Tuesday, April 14, 2015

Exchanging Flowers With the Boston Globe

"Bidding war erupts over Boston Flower Exchange; Developers turn up heat on $35m offer for Albany St. site; wholesalers raise concerns" by Dan Adams, Globe Correspondent  April 07, 2015

A bidding war has erupted over the Boston Flower Exchange’s property on Albany Street in the South End, with three more developers matching or exceeding a $35 million offer for the land made last year. 

Not even a paragraph in and theirs have wilted. For anyone following this blog in any fashion, you know how sick I am of seeing everything framed in a war context in the war-promoting paper and how I've tired of wannabe reporters internalizing those values right down to the choice of terminology.

The new offers on the 5.6-acre parcel, which analysts say is one of the city’s most sought-after properties, were disclosed in a March letter from the exchange’s board of directors to its shareholders that was obtained by The Boston Globe.

The letter did not disclose who had bid on the property, but a sale of the property, which the board called “the only realistic path forward,” would require the owners of two-thirds of the company’s shares to vote “yes.” The exchange is owned by wholesalers who run stands inside the warehouse, its board of directors, and descendants of former flower growers who operated out of the facility.

The approximately 200 shareholders have until April 14 to respond to a questionnaire about the sale. If holders of at least 5,510 shares respond in favor of a sale, the board said it would “proceed to negotiate the best possible deal with a buyer.” Otherwise, it will not pursue a sale.

When the wholesaling collective moved to Albany Street in 1971, the area was a gritty industrial district prized mostly for its access to nearby railroad lines and highways. Today, the exchange’s massive low-slung warehouse is an anachronism in a gentrified South End. Propelled by a white-hot market, the value of the Albany Street land has soared in concert with luxury housing complexes under construction nearby, such as the Ink Block and Troy projects.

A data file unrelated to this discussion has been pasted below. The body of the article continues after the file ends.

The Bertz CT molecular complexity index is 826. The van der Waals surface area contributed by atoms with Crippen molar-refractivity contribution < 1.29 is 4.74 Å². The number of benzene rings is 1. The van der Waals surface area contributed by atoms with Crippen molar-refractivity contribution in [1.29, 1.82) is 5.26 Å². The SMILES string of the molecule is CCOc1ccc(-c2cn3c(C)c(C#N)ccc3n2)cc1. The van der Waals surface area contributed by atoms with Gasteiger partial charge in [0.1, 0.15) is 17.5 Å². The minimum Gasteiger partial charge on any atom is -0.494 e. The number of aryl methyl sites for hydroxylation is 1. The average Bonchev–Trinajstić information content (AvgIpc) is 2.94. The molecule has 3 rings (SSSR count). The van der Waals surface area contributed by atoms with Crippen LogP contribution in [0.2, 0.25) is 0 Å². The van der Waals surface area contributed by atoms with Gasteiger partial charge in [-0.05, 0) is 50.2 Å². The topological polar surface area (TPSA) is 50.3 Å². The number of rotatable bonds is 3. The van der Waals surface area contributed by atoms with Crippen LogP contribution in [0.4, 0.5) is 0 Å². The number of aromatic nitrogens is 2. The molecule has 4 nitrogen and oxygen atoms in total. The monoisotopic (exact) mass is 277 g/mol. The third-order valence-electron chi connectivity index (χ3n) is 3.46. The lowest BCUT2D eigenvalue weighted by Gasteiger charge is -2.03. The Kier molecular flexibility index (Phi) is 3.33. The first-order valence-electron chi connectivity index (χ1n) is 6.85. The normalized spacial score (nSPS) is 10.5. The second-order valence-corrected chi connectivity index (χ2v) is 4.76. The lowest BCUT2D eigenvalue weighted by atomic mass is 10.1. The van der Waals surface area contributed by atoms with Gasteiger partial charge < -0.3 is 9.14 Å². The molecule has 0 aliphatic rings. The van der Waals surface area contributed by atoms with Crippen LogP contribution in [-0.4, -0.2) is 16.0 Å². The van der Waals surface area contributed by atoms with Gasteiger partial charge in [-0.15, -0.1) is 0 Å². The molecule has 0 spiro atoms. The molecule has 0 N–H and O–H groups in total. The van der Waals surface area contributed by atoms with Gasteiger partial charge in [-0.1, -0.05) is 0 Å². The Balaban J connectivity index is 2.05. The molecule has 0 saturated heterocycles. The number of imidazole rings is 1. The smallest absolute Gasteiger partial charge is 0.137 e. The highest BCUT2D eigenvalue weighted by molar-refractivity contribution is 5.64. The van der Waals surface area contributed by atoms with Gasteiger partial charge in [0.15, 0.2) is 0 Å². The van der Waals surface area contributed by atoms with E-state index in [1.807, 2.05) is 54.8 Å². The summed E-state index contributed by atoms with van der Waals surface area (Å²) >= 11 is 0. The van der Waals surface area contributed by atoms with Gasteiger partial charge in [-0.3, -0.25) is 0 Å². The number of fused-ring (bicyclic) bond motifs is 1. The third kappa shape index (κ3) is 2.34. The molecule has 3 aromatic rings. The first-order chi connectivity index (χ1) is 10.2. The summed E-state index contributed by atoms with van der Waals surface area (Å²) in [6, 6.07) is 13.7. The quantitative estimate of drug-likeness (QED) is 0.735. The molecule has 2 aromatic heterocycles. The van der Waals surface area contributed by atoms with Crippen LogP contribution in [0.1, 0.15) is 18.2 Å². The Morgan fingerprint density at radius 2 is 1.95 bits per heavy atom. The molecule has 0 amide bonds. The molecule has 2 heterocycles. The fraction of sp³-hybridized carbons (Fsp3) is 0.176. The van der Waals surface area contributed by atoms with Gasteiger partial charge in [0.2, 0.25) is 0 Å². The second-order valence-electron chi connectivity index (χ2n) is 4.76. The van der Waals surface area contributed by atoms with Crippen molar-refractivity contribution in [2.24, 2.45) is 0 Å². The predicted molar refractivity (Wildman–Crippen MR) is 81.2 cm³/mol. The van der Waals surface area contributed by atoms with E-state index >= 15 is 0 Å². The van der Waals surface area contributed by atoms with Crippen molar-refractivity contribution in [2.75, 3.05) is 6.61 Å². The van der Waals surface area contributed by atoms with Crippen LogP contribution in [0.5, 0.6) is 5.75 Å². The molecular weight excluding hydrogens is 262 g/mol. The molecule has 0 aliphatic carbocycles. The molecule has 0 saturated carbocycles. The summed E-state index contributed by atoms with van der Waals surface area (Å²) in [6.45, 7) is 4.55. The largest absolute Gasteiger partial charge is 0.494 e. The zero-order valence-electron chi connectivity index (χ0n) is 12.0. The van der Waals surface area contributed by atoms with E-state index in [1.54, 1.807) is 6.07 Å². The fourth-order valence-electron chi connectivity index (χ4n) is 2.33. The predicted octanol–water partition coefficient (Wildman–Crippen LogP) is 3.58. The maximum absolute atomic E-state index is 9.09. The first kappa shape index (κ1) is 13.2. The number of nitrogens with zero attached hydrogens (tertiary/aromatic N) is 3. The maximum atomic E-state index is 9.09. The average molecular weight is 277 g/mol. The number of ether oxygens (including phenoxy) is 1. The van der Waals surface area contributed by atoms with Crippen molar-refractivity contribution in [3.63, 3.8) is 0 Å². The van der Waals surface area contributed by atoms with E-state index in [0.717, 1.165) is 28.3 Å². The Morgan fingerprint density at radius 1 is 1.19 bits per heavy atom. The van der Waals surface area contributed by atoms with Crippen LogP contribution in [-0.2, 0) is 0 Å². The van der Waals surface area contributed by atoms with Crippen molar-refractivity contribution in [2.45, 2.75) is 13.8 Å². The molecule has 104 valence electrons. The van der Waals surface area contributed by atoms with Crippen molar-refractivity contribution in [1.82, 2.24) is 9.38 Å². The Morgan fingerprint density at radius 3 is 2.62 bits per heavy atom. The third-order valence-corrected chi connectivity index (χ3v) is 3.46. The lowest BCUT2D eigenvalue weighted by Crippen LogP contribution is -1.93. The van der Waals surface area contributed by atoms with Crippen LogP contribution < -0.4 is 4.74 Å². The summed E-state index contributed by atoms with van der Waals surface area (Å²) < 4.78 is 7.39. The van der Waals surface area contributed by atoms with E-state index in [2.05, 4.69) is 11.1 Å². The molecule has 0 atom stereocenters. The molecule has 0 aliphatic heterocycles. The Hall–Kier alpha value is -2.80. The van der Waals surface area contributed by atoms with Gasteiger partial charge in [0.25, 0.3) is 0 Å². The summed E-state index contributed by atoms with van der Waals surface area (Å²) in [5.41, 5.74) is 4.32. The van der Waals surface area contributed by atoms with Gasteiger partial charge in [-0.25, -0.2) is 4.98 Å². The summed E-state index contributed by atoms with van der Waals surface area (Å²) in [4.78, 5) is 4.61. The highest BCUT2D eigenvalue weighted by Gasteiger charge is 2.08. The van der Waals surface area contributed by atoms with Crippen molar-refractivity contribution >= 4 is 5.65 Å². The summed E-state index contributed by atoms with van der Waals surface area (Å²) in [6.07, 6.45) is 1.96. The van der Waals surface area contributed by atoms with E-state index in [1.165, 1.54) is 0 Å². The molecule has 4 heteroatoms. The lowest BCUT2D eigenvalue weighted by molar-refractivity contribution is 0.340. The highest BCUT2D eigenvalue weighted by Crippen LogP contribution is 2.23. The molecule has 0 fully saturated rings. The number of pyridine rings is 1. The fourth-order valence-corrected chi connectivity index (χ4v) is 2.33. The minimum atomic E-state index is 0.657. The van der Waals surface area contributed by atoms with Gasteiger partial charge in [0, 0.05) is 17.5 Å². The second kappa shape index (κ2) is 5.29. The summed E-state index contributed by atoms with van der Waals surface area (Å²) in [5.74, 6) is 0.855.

You know, you can roll a scroll and see how basically, the BG is basking in the glow of all this 1% money serving the 10% while the rest of us a getting a royal $crewing.

The exchange was founded in 1909 by a collective of 123 growers that wanted a single marketplace from which to hawk flowers to retailers.

I didn't even highlight anything there because the situation of that institution is heart-breaking to me. You might not know it from the anger here, but I love flowers! Flowers are life, flowers are beauty, flowers are peace.

Of course, they were "hawking," the beauties of nature -- as opposed to say, looting schemes devised as financial products or weapons of war, to name a couple of wares that are "hawked."

Many of the current shareholders are descendants of those 123 growers or of former wholesalers. They have little remaining connection to the exchange’s day-to-day business. 

So they don't care like big shareholders of multi-national conglomerates and such, that seems to be the implication there from my .01% pre$$, and no big deal regarding all the individual livelihoods uprooted and destroyed. 

Of course, it's all going to be made better, economy is growing, numbers are great, blah, blah, f**in' blah.

Despite its age-old business model, trucks from dozens of area florists and grocery stores still stop by the exchange early each morning to load up on flowers.

Yeah, "despite the age-old business model," they are still doing well, thank you. 

You know, I've really, really had it with this rich man's corporate $will known as the Bo$ton Globe.

The wholesalers have warned of disruptions to the region’s flower supply — and to their livelihoods — if the Albany Street warehouse closes....

And then what will Eliza Doolittle do?